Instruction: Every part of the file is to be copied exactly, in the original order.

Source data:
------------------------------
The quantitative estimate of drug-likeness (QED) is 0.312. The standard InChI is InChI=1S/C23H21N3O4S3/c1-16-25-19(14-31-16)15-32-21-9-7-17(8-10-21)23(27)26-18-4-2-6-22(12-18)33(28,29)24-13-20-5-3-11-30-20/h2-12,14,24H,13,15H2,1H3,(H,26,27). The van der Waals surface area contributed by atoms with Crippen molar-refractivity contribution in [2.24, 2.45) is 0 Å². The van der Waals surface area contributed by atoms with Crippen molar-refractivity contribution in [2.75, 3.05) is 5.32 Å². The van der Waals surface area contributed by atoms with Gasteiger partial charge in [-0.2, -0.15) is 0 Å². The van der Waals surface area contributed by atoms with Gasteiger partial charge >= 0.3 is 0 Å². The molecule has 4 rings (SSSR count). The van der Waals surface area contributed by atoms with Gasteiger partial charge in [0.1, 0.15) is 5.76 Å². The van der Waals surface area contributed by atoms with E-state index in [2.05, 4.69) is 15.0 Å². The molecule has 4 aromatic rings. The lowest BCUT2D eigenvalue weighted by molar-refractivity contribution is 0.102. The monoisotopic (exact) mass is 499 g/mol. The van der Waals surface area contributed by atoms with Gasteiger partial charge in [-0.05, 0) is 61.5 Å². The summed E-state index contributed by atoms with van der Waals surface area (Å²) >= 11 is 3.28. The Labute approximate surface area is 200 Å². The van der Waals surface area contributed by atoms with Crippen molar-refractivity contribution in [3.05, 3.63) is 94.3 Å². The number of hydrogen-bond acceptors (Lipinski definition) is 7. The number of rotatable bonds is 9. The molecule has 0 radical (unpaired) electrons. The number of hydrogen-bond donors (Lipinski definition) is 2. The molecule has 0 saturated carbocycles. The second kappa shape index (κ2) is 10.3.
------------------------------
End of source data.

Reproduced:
The quantitative estimate of drug-likeness (QED) is 0.312. The standard InChI is InChI=1S/C23H21N3O4S3/c1-16-25-19(14-31-16)15-32-21-9-7-17(8-10-21)23(27)26-18-4-2-6-22(12-18)33(28,29)24-13-20-5-3-11-30-20/h2-12,14,24H,13,15H2,1H3,(H,26,27). The van der Waals surface area contributed by atoms with Crippen molar-refractivity contribution in [2.24, 2.45) is 0 Å². The van der Waals surface area contributed by atoms with Crippen molar-refractivity contribution in [2.75, 3.05) is 5.32 Å². The van der Waals surface area contributed by atoms with Gasteiger partial charge in [-0.2, -0.15) is 0 Å². The van der Waals surface area contributed by atoms with Gasteiger partial charge >= 0.3 is 0 Å². The molecule has 4 rings (SSSR count). The van der Waals surface area contributed by atoms with Gasteiger partial charge in [0.1, 0.15) is 5.76 Å². The van der Waals surface area contributed by atoms with E-state index in [2.05, 4.69) is 15.0 Å². The molecule has 4 aromatic rings. The lowest BCUT2D eigenvalue weighted by molar-refractivity contribution is 0.102. The monoisotopic (exact) mass is 499 g/mol. The van der Waals surface area contributed by atoms with Gasteiger partial charge in [-0.05, 0) is 61.5 Å². The summed E-state index contributed by atoms with van der Waals surface area (Å²) >= 11 is 3.28. The Labute approximate surface area is 200 Å². The van der Waals surface area contributed by atoms with Crippen molar-refractivity contribution in [3.05, 3.63) is 94.3 Å². The number of hydrogen-bond acceptors (Lipinski definition) is 7. The number of rotatable bonds is 9. The molecule has 0 radical (unpaired) electrons. The number of hydrogen-bond donors (Lipinski definition) is 2. The molecule has 0 saturated carbocycles. The second kappa shape index (κ2) is 10.3.